Death and renewal

Flowers on the table

Posted by on Jan 30, 2011 in Death and renewal, Mother in Laws | 5 comments

Such is the marvel of modern marketing and shipping I was able to carry a bundle of beautiful blooms to my mother in law Friday, even though I drove through the snow to visit. She is in her end days now, in hospice care and happy to see even me when I come to visit. After a hug and several minutes of friendly conversation she looks at me and says, “Now you are of the family, right?” She then introduces me to the nurses and aides around her, all of whom know me already. We smile indulgently, like one would do for a child with an altered view of reality. Secretly all of us breath a silent prayer that we will die with our mental functioning intact.

She rolls her wheelchair into her room expecting us to sit and talk, but this is not the plan for the day. She tried to hold on to us, because even through a fog of dementia she still has some comprehension that her world is getting ready to shrink again. Armed with a few extra sets of hands and a 12 foot rental truck we are following the blunt instructions of the extended care facility where she has made her home for the last 20 years. “Mrs. Haley can now be best served by the health care unit. You need to remove the contents of her room and two storage lockers within the next two weeks.” Perhaps those are not the exact words. I’m not sure, because unlike my in laws my relationship to material objects is tentative. I have already discarded the letter.

A few weeks ago we cleaned out the first storage locker and in doing so disposed of what seemed to be a lifetime’s accumulation of magazines, cards, rubber bands, plastic bags, free calenders, used envelopes, and rusted paper clips. Now as I open drawers and boxes I discover that I have underestimated how many useless objects one can actually acquire and save during a lifetime. It is a grim and tiring day, as we first attempt to sort and discard as we work, but as afternoon approaches we begin to spend more time loading and less time discriminating. Our cousin Keith comes back from one trip to the truck with the news that Margaret (the MIL) has escaped the medical unit and is determinedly wheeling her way down the long corridor to what she calls her “home”, the room we are ransacking like viking raiders. He bravely throws his body into the lurch, gently intercepting and diverting her. He returns later with her demand that she knows we are somewhere in the building and we better not leave without seeing her. My husband distracts her by carrying her TV to her, a plausible reason for his absence. We go back to stuffing teddy bears, home recorded music tapes, silver coins, and old shoes into boxes and bags.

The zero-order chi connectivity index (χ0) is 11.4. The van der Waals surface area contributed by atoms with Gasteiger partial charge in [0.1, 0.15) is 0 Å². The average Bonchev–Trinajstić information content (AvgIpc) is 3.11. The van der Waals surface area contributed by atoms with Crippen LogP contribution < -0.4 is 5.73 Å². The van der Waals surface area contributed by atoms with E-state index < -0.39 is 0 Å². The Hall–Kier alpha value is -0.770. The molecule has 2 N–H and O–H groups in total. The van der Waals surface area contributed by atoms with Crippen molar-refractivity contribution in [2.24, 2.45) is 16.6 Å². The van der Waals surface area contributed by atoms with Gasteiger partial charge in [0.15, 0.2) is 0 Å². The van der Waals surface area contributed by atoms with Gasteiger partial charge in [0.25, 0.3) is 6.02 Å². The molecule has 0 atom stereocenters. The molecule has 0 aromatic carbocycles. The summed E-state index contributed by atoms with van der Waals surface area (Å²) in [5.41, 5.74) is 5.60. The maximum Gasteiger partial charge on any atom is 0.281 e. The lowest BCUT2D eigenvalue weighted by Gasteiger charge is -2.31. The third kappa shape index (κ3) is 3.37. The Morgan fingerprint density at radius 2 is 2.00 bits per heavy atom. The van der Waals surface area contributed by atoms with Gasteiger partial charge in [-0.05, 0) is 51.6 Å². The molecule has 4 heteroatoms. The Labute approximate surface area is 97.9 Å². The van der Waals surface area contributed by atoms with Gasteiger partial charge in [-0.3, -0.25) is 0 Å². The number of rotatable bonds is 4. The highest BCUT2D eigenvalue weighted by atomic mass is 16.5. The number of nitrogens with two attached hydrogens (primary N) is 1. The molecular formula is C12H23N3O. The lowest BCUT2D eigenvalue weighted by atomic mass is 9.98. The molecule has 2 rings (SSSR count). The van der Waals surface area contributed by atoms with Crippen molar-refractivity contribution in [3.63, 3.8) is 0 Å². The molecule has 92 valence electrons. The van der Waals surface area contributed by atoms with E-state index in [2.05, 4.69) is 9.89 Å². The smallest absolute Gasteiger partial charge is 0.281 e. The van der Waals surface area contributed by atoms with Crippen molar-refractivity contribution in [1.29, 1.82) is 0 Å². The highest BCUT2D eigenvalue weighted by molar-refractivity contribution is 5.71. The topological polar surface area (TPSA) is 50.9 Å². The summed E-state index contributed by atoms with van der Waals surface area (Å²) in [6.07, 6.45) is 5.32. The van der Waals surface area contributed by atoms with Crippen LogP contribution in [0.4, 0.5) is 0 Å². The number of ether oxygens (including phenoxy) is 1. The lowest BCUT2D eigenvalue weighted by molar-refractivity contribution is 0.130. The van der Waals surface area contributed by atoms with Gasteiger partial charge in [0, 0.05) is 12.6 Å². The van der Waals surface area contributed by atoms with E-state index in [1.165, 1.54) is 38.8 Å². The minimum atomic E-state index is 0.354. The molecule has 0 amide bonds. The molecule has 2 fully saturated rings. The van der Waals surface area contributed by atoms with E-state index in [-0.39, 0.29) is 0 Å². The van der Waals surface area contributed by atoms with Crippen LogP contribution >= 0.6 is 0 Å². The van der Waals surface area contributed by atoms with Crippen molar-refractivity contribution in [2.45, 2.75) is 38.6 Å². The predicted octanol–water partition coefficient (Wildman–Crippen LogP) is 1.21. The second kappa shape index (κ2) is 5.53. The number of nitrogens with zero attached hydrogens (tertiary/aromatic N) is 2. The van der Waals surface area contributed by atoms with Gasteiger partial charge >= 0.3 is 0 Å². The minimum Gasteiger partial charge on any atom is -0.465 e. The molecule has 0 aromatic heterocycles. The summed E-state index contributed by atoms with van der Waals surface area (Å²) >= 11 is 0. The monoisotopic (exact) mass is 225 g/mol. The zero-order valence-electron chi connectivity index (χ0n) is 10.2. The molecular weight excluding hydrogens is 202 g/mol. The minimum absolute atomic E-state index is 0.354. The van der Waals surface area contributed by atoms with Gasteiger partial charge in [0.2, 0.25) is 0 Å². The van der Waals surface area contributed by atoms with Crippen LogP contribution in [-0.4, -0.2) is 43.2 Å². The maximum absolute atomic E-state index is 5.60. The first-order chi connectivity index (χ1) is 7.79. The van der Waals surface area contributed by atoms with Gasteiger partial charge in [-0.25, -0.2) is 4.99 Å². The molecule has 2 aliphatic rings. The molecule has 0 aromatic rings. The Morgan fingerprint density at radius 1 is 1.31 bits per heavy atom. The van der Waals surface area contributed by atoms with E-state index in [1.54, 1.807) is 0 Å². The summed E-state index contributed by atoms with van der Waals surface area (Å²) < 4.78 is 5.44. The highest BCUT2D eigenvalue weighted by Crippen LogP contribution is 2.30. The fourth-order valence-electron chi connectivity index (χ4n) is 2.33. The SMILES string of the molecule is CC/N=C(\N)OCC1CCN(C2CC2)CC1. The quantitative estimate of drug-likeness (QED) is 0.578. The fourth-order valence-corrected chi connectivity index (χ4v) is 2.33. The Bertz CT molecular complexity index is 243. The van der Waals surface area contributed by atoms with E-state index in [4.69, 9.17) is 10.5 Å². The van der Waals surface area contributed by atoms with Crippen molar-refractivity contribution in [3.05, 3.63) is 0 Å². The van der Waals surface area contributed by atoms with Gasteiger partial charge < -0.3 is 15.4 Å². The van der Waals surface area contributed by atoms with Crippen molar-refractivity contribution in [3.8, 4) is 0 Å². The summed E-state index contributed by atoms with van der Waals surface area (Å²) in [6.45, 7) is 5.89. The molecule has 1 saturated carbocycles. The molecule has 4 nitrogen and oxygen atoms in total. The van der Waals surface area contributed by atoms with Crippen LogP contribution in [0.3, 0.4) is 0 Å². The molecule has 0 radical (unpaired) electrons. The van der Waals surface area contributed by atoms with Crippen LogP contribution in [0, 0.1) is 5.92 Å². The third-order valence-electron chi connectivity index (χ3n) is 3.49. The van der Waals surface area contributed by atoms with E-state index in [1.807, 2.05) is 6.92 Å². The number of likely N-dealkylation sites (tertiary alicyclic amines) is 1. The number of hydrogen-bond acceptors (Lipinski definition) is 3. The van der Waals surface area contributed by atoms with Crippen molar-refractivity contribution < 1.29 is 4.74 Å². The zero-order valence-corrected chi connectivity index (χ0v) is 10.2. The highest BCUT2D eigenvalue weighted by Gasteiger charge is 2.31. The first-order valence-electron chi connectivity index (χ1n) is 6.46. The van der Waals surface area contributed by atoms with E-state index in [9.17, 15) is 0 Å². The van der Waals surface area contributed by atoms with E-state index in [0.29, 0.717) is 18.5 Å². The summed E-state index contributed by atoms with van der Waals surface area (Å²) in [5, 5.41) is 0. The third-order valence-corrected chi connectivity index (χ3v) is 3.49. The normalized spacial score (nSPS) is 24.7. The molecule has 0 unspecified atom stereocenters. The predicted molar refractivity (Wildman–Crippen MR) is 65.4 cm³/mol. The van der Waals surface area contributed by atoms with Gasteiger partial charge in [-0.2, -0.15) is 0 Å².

This morning I started unloading my car and the truck my husband “white-knuckled” over Afton Mountain long after dark last night. I cannot move the monstrous box that staggered him as he loaded it into the truck. I’m afraid to tell him this last indignity, but it is filled to the brim with color slides. I flash back through all the years we spent trapped in the living room of various parsonages with Pop running the slide projector and my step mother in law narrating. “Wait Carl!” she jumps from her seat and touches a wavering image on the screen. “See that flower box in the window? That was filled with the most beautiful petunias I have ever seen. I tried to find out the variety so I could get some seed and plant them here. It’s a little blurry in this picture Carl. Don’t we have a few more that are better?” …and he did. So it went, ad infinitum. I laugh in spite of myself at the memory and start carrying them into the already cluttered basement.

Over the next weeks and months I will be sorting through these along with thousands of pictures, letters, ledgers, and household object, the vain attempt we humans make to leave some monument, some legacy. After I am finished I will reconnoiter my own life’s accumulation of object as to not burden my children with this vanity of material goods. As the children of the depression leave this earth, it is my generation, the boom time children, who are sorting and clearing in amazement. We indeed cannot know the fears they lived by as they could not understand our cavalier outlook on the world. Cousin Keith takes this all in stride, but he keeps saying to me, “This was not in the marriage contract, now was it?” He tells me of his wife’s father who never forgave or forgot the $2.00 he lost when his bank shut down during the great depression. He went through the rest of his life hiding money in books and drawers without regaining his trust in financial institutions. The laughter we share is not without a certain forbearance and endearment for one who took life lesson too literally.